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How to Remove Rail Dust with CarPro IronX and a Clay Bar


Chances are if you have ever owned a light colored vehicle, you have seen tiny red or rust colored spots on the finish. These spots are not your normal dirt and debris and do not come off with just a quick maintenance wash. They actually go beyond the top layer of your finish and some can be buried deep into the clear coat. A lot of people have no idea what these spots are, what causes them, or how to remove them. These spots are referred to as “rail dust”. They can be very frustrating and I’d like to share some helpful tips, otherwise the process can take hours to remove. Here is an example on this silver Range Rover:

rail dust on silver Range Rover


What is Rail Rust:

Rail dust is a term used to describe tiny metal particles that have embedded themselves into your clearcoat. The term was originally used to describe dust that comes off of railroad rails. When vehicles are transported via train there is a lot of friction between the rails and the train wheels. Both parts are outside at all times so they have a built up level of rust on them. This rust flies into the air in dust particles when the train is moving. Eventually these particles settle on the vehicles being transported. They embed themselves into the clearcoat and still continue to rust causing tiny red or rust colored spots in the clearcoat. Vehicles that are transported uncovered are usually worse because of the finish being heated by the sun.

Rail dust does not just come from transportation though. It can come from almost anywhere; rust particle on the road from other cars,  from nearby train tracks,  from your disk brakes, or even from industrial areas. These particles can be very hard to remove but if you take a few special steps the removal process can be a lot easier and less time consuming.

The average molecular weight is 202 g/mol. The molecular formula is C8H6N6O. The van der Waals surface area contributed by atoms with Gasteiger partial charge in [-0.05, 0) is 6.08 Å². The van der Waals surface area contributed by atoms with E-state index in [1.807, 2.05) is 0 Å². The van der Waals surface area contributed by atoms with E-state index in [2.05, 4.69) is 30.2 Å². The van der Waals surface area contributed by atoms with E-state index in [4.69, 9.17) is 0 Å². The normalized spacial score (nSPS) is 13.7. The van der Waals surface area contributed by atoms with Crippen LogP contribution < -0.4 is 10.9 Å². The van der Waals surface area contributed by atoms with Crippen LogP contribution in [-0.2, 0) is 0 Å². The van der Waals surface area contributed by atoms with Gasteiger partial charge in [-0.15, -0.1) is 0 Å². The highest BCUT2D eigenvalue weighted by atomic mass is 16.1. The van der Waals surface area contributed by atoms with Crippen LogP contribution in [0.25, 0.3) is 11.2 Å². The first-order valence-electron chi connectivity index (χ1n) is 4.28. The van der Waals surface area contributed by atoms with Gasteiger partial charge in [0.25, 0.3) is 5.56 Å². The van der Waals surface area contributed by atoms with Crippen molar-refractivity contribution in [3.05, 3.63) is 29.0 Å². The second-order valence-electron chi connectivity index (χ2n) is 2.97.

How to remove Rail Dust:

First you will want to do a full wash using The Grit Guard 2×4 Wash Method. It is best to do this in a shaded area to help prevent swirl marks and because you will need to have the vehicle wet during a few of these steps.

Next you will want to use a product called CarPro Iron X Iron Removal on the vehicle. Iron X interacts with the contaminants embedded in your clearcoat and dissolves or loosens them. This is a very easy product to use and it gets the job done. All you have to do is mist it onto the vehicle, wait about 5 minutes for it settle, and then rinse it off. The product goes on clear but will turn to a dark purple color once it starts to interact with any contaminants in the clearcoat, including rail dust. This step will help loosen the particles and make them easier to clay out of the clearcoat.

TIP: Do not let the Iron X dry on the surface. If you’re worried about it drying on the surface do smaller sections of the car at a time.

Iron X is safe on all exterior surfaces and here is what it looks like on this Aston Martin wheel:

iron x removing iron deposits from ashton martin wheels

After the particles have been loosened move onto claying your vehicle. A good clay bar that is great on most paints is the DI Gentle Fine Grade Clay Bar. Some paint finishes are softer or harder than others so there is an Ultra Fine grade and Medium grade available also. When you are claying you will need to spray a lubricant onto the vehicles surface to reduce friction between the clay bar and the clearcoat. This will prevent any marring from occurring. I use Dodo Juice Born Slippery. It comes concentrated and makes about 2.5L of clay lube.

Start by spraying on the lubricant and then GENTLY rubbing the clay bar back and forth against the clearcoat. Clay one panel at a time so your lubricant doesn’t dry. You will feel the clay bar grab at first but once you make a couple passes it will glide smoothly. This is how you know the contaminants are being removed. If an area is still grabbing after a couple passes, make a couple more. It’s a good idea to go back and forth in both directions. Since rail dust is a red or rust color you will be able to see if it is still there or not. Some areas will need a little more elbow grease than others.

using clay bar to remove iron deposits

Once the surface feels nice and smooth then the contaminants (rail dust) should be removed. If they are not gone or being difficult to remove then repeat the previous Iron X step. Most of the time one application will do the trick, but if the rail dust has been there for a long time or is deeper than normal it might take an extra application.